What impact Brexit will have upon regional SMEs remains the “£350 million question”, but how can your business ensure it's prepared for the potential outcomes? Dr Jacob Salder, Research Fellow at Birmingham City University, addresses this important issue.
This blog post is authored by Dr Jacob Salder
Dr Jacob Salder has worked as a Research Fellow at Birmingham City University for over three years. His expertise lies in economic development, having built considerable experience through roles in local government, non-government organisations and regional development agencies. As well as being involved in the Centre for Brexit Studies (CBS), Jacob is part of the Centre for Enterprise, Innovation and Growth (CEIG), where his research focuses on regional development for SMEs.
The CBS was established in January 2017 as the first research centre solely focused on Brexit. It was formed to foster an understanding of both the regional and national impact of the UK’s decision to leave the EU. CBS hosts regular events and works directly with regional businesses to help them achieve business growth both during and after the Brexit negotiations.
The impact of Brexit on SMEs is very much ‘the £350 million question.’ There is considerable ambiguity surrounding Brexit, and not just because of the ongoing negotiations. Principally, SMEs are incredibly diverse and the sector itself is huge – technically, 99.6 percent of businesses in the UK are SMEs. That covers a large number of units, from a sole trader operating out of their front room to a firm of 249 employees manufacturing vital components as part of an international supply chain. Such diversity makes it difficult to define overall what impact Brexit will have on SMEs, but there are a number of outcomes that we can certainly prepare for.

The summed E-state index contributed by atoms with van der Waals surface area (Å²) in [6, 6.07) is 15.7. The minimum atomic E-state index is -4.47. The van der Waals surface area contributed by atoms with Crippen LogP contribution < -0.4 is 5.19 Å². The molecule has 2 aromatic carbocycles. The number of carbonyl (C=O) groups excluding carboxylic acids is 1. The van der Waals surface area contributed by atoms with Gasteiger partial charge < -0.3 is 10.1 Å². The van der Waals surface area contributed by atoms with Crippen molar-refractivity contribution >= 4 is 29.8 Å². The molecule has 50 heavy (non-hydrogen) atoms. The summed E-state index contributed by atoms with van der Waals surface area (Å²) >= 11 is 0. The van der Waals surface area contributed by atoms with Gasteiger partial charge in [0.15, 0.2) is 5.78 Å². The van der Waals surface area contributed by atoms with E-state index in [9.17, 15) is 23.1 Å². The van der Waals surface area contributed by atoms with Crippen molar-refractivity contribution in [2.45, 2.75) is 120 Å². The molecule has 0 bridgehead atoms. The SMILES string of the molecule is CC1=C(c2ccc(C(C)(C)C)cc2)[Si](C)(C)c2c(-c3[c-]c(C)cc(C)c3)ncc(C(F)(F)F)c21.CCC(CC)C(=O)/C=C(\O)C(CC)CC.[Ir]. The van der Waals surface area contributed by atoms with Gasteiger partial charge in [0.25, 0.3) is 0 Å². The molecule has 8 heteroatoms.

For example, being in the EU offers five consistencies, all of which will be affected:
SMEs that import or export will face obvious challenges in the event of new barriers trading with the EU (tariff and non-tariff). This extends further through direct suppliers to or customers of importers/exporters. The extent of this production chain can be significant, with implications for firms who are not import/export active.
In terms of exporting, we sell more services than we buy. Free movement of services into the EU will however be at least reduced if not removed altogether, leaving those who trade services with Europe facing new barriers. Indigenous service industries may be affected where they provide key inputs to goods exporters to the EU; this market is a significant size in high exporting parts of the UK, such as the West Midlands.
Finance has been a major issue for UK SMEs, who often face limitations in the availability and range of financial products. A change in the investment model for the UK post-Brexit may help address this, for example by reducing debt-based products and creating a market for equity finance. There are issues around the implications of Brexit in terms of renewing high levels of internal consumer and government debt for a consumption-based economy.